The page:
MADRID – Mexico’s Televisa Group faces a $105 million loss this year from sales of its programming to local pay TV operators after new regulations oblige it to offer free-to-air programming to Mexican satellite/cable players at no charge at all.
Just how much of a blow the so-called must-offer requirement will be for Televisa’s bottom-line is, however, another question.
Confirmed Friday by Mexico’s Federal Telecommunications Institute (IFT), the must-offer reg reps a triumph for Dish TV, the main competitor of Televisa’s Sky satellite service. Dish TV has been retransmitting Televisa and Azteca signals since last September and argued that it’s under no obligation to pay for them given the must-offer ruling, first sketched out in a June law.
Backed up by Mexico’s Supreme Court, which has authorized the IFT to rule on must-offer regulation, the new ruling signifies 1.4 billion pesos ($105.6 million) less to Televisa in 2014, the company declared last week.
The real question, however, is how much more of a competitor the must-offer rule makes Dish TV in Mexico’s pay TV market, especially since Telmex, a subsid of Televisa arch rival, Carlos Slim’s America Mobile, has insisted for years that it has an option to buy a controlling stake in Dish TV, should Telmex ever be permitted to offer video services.
On the upside, however, Televisa can look to pay TV and Univision for robust gains in its business.
Reporting full-year 2013 results on Thursday, Televisa announced a 6.5% growth in revenues to $5.6 billion, generating $766.3 million net profit.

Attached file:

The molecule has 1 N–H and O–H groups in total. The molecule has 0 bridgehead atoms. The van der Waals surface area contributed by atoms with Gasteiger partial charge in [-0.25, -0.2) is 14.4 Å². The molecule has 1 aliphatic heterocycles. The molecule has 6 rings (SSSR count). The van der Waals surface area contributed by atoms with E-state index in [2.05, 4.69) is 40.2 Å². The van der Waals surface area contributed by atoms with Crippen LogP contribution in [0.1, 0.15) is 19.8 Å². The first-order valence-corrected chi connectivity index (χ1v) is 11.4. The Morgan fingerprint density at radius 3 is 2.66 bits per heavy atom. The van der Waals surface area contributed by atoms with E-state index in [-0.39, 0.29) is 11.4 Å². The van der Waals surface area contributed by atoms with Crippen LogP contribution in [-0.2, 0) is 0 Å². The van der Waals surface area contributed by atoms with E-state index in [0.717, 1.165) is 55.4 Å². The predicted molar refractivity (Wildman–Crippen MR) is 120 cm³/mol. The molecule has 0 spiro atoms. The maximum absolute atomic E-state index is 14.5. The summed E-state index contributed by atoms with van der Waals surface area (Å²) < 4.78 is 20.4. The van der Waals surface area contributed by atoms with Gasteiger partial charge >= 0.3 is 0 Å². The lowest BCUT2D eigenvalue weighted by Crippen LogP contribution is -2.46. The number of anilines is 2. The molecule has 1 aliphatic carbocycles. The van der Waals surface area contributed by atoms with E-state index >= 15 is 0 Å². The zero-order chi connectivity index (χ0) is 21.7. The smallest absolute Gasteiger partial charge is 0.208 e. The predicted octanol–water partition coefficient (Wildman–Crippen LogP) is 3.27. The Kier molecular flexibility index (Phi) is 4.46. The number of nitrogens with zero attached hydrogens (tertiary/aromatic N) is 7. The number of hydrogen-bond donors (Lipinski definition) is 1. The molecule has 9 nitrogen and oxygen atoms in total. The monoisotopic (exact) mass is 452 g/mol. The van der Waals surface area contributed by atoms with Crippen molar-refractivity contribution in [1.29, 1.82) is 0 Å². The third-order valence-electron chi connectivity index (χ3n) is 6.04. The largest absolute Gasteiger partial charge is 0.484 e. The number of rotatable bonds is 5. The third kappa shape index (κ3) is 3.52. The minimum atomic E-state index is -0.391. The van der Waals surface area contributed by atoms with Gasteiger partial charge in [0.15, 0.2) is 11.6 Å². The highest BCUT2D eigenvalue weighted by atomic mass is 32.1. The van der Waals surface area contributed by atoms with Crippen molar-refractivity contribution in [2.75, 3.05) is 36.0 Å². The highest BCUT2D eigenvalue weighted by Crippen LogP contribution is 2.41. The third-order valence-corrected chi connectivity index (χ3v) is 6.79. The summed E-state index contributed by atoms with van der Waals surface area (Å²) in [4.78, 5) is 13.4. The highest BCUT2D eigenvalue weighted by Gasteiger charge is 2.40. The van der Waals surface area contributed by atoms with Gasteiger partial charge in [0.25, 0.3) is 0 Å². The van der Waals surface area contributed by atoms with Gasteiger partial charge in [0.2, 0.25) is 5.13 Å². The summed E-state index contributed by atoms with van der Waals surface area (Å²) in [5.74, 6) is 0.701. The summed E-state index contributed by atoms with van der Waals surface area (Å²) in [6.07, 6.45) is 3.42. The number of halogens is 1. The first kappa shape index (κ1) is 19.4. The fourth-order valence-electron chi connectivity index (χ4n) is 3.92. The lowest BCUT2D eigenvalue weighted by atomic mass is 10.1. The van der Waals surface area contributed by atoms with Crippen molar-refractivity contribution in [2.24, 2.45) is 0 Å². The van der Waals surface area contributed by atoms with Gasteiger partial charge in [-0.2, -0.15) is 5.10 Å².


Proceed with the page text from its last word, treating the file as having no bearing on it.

Sky revenues reached $1.2 billion, up 11.3% vs. 2012, and blasted past 6 million subscribers; cable and telco revenues also powered up 10.1% to $1.3 billion.
Between them, Sky and cable and telecom now rep 44.2% of Televisa’s net sales. But Televisa’s content sales only edged up 2.8% last year to $2.5 billion, in part because of the negative impact of factoring in the must-offer ruling.
Still, Televisa’s shares spiked 5.3% from the opening of trading on Friday through late afternoon Monday after the announcement of full-year results and an anonymous investor taking a $125 million stake in Univision, valuing it at 15 times core profit.
Televisa has an option to convert its debentures in Univision into stock. Without exercising that option, it has increased the fair-value of that option by $385 million, a conservative valuation, per Televisa chair Alfonso de Angoitia.
At least in the short term, for the market, Univision and pay TV have offset the impact of the must-offer reg.